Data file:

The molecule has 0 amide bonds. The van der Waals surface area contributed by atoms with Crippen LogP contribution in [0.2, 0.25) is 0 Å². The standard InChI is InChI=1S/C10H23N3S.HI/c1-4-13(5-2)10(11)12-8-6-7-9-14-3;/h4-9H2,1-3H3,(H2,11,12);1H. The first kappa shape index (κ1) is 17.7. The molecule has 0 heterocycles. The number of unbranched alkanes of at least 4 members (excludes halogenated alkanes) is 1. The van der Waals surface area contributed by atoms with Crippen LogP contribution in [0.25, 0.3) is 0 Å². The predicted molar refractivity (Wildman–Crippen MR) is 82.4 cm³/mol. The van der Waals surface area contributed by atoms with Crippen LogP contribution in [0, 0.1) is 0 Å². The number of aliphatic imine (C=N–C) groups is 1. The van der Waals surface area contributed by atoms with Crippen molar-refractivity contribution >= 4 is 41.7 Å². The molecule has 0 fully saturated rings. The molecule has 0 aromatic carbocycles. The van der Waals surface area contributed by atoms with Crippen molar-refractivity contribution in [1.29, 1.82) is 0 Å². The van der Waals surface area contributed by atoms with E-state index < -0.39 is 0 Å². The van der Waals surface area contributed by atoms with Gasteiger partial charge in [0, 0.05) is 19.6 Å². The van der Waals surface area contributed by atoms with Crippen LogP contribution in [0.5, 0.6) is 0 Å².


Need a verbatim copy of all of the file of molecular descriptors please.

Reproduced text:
The molecule has 0 amide bonds. The van der Waals surface area contributed by atoms with Crippen LogP contribution in [0.2, 0.25) is 0 Å². The standard InChI is InChI=1S/C10H23N3S.HI/c1-4-13(5-2)10(11)12-8-6-7-9-14-3;/h4-9H2,1-3H3,(H2,11,12);1H. The first kappa shape index (κ1) is 17.7. The molecule has 0 heterocycles. The number of unbranched alkanes of at least 4 members (excludes halogenated alkanes) is 1. The van der Waals surface area contributed by atoms with Crippen LogP contribution in [0.25, 0.3) is 0 Å². The predicted molar refractivity (Wildman–Crippen MR) is 82.4 cm³/mol. The van der Waals surface area contributed by atoms with Crippen LogP contribution in [0, 0.1) is 0 Å². The number of aliphatic imine (C=N–C) groups is 1. The van der Waals surface area contributed by atoms with Crippen molar-refractivity contribution >= 4 is 41.7 Å². The molecule has 0 fully saturated rings. The molecule has 0 aromatic carbocycles. The van der Waals surface area contributed by atoms with Crippen molar-refractivity contribution in [1.29, 1.82) is 0 Å². The van der Waals surface area contributed by atoms with E-state index < -0.39 is 0 Å². The van der Waals surface area contributed by atoms with Gasteiger partial charge in [0, 0.05) is 19.6 Å². The van der Waals surface area contributed by atoms with Crippen LogP contribution in [0.5, 0.6) is 0 Å².